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I've got an old Pentium 4 computer with an Asus P4T-E motherboard. A few days ago it began to have problems booting, reporting that the CMOS values are corrupt; I assumed the onboard battery has become weak. But now when I turn it on, the monitor doesn't even get a signal. Odd; I've only otherwise experienced this when expansion cards or RAM or other chips weren't properly inserted.

I opened up the case to replace the battery and discovered that the passive cooler on the Intel chip next to the processor (near the RAM sockets) had come off!!

I suspect this is the northbridge but I'm not so much into motherboard architecture. The cooler was held in place by a spring, and one of the two spring fastenings is plain missing. There's a bit of dried-up cooling paste or adhesive on the chip and cooler but this clearly couldn't hold the cooler in place.

The machine has absolutely not been physically moved (or bumped) for ages.

Can I just put the cooler back in place (of course cleaned and with new cooling paste, and with a new spring fastener), or has the chip taken critical damage by turning on the computer without the cooler in place?

I can't replace just that chip; I would have to replace the entire motherboard. Then it would probably be smarter to replace the entire computer, but it would be such a waste of the remaining hardware!

I've now purchased an identical replacement motherboard on eBay for a whopping $8 (plus shipping). This will "solve" my problem. Thanks for your helpful answers!

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up vote 4 down vote accepted

I suspect if your machine is not POSTing from a cold boot, then your Northbridge has been fried. Northbridge processors can run hot and if your cooling paste is dried-up, then it is most surely the case.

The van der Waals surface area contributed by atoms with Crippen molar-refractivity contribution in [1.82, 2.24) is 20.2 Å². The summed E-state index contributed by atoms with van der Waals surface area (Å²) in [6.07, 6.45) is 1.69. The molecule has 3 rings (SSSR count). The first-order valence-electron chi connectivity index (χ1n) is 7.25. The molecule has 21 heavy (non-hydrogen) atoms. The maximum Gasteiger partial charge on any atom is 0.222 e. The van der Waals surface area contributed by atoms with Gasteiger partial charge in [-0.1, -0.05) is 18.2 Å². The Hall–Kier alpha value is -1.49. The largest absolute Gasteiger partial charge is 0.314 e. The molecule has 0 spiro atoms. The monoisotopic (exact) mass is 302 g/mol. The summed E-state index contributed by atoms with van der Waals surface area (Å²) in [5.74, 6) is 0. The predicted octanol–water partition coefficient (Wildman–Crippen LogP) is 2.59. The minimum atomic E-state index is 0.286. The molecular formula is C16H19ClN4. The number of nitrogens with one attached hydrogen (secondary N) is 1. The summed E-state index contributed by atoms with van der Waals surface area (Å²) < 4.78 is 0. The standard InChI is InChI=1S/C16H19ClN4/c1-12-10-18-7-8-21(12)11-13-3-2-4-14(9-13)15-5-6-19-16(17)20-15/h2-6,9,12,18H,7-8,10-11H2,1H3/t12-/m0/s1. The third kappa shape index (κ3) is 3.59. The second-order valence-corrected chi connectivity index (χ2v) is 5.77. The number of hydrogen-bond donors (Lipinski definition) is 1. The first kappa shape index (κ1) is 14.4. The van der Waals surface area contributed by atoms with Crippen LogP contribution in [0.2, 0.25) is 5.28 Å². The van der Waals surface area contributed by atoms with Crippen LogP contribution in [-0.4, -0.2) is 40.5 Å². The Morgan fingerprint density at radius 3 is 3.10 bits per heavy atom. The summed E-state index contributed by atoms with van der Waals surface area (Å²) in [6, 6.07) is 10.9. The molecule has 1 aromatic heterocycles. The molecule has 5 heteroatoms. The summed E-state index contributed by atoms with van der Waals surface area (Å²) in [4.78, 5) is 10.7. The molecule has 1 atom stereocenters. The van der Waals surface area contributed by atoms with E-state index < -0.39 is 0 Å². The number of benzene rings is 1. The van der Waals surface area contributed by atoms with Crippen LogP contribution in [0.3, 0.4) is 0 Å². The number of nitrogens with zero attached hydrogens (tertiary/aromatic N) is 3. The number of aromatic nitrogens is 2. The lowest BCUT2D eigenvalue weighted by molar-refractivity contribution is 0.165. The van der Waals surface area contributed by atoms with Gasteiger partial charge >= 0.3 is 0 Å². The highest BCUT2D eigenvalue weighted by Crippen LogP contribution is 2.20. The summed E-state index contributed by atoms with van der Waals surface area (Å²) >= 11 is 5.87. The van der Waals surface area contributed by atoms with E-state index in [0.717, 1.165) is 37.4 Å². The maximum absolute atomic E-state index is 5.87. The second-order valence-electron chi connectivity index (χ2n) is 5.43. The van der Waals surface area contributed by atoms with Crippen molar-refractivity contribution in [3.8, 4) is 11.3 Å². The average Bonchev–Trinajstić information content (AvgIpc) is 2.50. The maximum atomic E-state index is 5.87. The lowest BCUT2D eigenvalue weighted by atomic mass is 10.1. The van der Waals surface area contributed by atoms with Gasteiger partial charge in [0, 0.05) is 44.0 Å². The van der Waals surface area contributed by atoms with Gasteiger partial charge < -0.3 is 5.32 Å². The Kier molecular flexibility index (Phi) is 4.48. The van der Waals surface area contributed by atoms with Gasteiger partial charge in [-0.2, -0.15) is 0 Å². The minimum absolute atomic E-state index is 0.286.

Time for a new mobo mate.

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"not POSTing from a cold boot" > Yup, that's the case exactly. Thanks for bringing the bad news. I'll have to retire the machine and start over. <sad>Is anyone interested in a fine Pentium4 chip, by any chance?</sad> – Torben Gundtofte-Bruun Jul 26 '10 at 11:06
Read my answer, their may be hope yet... – ubiquibacon Jul 26 '10 at 11:11
With the possibility of getting a used identical motherboard cheaply, this diagnosis isn't quite so bad. – Torben Gundtofte-Bruun Jul 26 '10 at 15:05

I would first just put the cooler back on and see if all is well. If you still have problems then I would search on youtube for HP DV9000 blank screen fix. A massive amount of computers with Nvidia GPUs had recalls because the chips got so hot they melted their own solder and the pins no longer made contact. If your chip got that hot you may have the same situation. It is a somewhat delicate procedure but it works, I have done it myself, plus if the machine is as old as you say it is you really don't have much to lose :) The youtube videos on the subject show you all you need to know, you should be able to adapt their procedure to your motherboard fairly easy.